Researchers have found several effects of marijuana that impair a person’s ability to drive, including:

  • Slowed reaction time
  • Decreased motor coordination for up to three hours
  • Impaired time and distance estimation

Simply put, driving under the influence of marijuana is never safe.

Amphetamines

Amphetamines include prescription drugs such as Ritalin, Adderall and Concerta and illicit drugs such as methamphetamine. As central nervous system stimulants, these drugs can promote wakefulness, give users a feeling of restless energy, and keep them awake for days. They can also increase the likelihood of reckless and aggressive driving behaviors.

Additionally, people recovering from an amphetamine binge are often hit by a wave of fatigue, which could also impact their driving ability.

Prescription Opioids

Prescription opioids include OxyContin, VicodinPercocet, Lortab and morphine. While these drugs contain labels warning people not to operate heavy machinery while they are used, they are still implicated in a sizable percentage of fatal vehicle accidents.

According to one recent meta-analysis, using prescription opioids while driving can double the risk of having a motor vehicle accident. Opioids can have several effects that impair driving ability, including:

  • Confusion
  • Drowsiness
  • Impaired cognition
  • Slowed reaction time
  • Reduced concentration

Even if taken as prescribed, it is never safe to use prescription opioids while driving.

Other Drugs

Nearly every drug can negatively impact a person’s driving ability. Other drugs that are commonly implicated in drugged driving accidents include:

Using these drugs before operating a motor vehicle can put your life and the lives of others in serious danger.

How To Prevent Drugged Driving

There are several ways to prevent drugged driving. Just a few simple tips include:

  • Calling a taxi or ride-sharing service
  • Appointing a designated driver
  • Taking an intoxicated person’s keys away from them
  • Ensuring your keys will be inaccessible if you plan to use a substance
  • Waiting for the effects of drugs to wear off before operating a motor vehicle

It’s important to look out for yourself and others when driving is a possibility.

New Jersey Drugged Driving Laws & Consequences

In New Jersey, drugged driving can bring serious legal consequences. You can be convicted of driving while intoxicated (DWI) any time your blood alcohol concentration is over 0.08% or under 0.08% and your driving ability has been impaired. Driving under the influence of any drug, including marijuana, amphetamines or opioids, is considered DWI.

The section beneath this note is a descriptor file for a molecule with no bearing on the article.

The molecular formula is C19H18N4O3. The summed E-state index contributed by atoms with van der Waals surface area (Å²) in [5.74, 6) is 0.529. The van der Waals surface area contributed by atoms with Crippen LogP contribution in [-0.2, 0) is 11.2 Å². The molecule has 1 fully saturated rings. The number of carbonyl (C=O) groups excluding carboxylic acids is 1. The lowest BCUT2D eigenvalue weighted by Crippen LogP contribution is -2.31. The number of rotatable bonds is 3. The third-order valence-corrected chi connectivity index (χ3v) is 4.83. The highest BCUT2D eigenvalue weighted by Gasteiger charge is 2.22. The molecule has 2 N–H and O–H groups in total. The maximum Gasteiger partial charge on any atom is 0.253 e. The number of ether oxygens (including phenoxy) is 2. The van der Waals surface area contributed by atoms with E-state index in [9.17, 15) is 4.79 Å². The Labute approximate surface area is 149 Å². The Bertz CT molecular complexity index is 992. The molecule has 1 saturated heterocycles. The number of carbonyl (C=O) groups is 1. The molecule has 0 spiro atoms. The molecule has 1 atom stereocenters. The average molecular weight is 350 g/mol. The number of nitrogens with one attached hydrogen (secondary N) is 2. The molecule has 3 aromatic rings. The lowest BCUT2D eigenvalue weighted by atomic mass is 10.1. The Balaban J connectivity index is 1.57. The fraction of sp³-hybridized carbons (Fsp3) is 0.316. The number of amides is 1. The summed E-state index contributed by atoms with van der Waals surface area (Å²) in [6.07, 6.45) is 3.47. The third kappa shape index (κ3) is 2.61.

For your first offense, you can be:

  • Charged a fine of up to $400
  • Imprisoned for up to 30 days
  • Charged an insurance surcharge of $1,000 per year for three years
  • Forced to forfeit your license until an ignition interlock device is installed

Repeat offenders face increasingly severe consequences. You can be imprisoned for up to 180 days for your third offense and lose your license for eight years.

Legal consequences can be far more severe if you have an accident while driving under the influence, especially if the accident harms or kills someone else.

Find Drug Addiction Treatment in New Jersey

The best way to ensure you don’t drive intoxicated is to get help overcoming your substance use disorder. Reach out to The Recovery Village Cherry Hill at Copper to speak to our helpful admissions team.

Sources

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Chihuri, Stanford, and Guohua Li. “Use of prescription opioids and motor ve[…]gt; analysis.” Accident Analysis & Prevention, December 2017. Accessed August 30, 2022.

American Psychiatric Association. “Diagnostic and Statistical Manual of Men[…]ers: DSM-5-TR”. 2013. Accessed August 30, 2022.

National Institute on Drug Abuse. “Drugged Driving DrugFacts.”>” December 31, 2019. Accessed August 30, 2022.

Governors Highway Safety Association. “Drug-Impaired Driving: Marijuana and Opi[…]es for States.” Accessed August 30, 2022.

National Highway Traffic Safety Administration. “Drunk Driving”>.” Accessed August 30, 2022.

Gustavsen, Ingebjørg, et al. “Impairment related to blood amphetamine […]gged drivers.” Accident Analysis & Prevention, May 2006. Accessed August 30, 2022.

Substance Abuse and Mental Health Services Administration.Section 2 PE Tables – Results from the[…]tailed Tables.” Accessed August 30, 2022.

Substance Abuse and Mental Health Services Administration. “Section 5 PE Tables – Results from the[…]tailed Tables.” Accessed August 30, 2022.

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Wilson, Fernando A., et al. “Fatal Crashes from Drivers Testing Posit[…] 1993–2010.” Public Health Reports, 2014. Accessed August 30, 2022.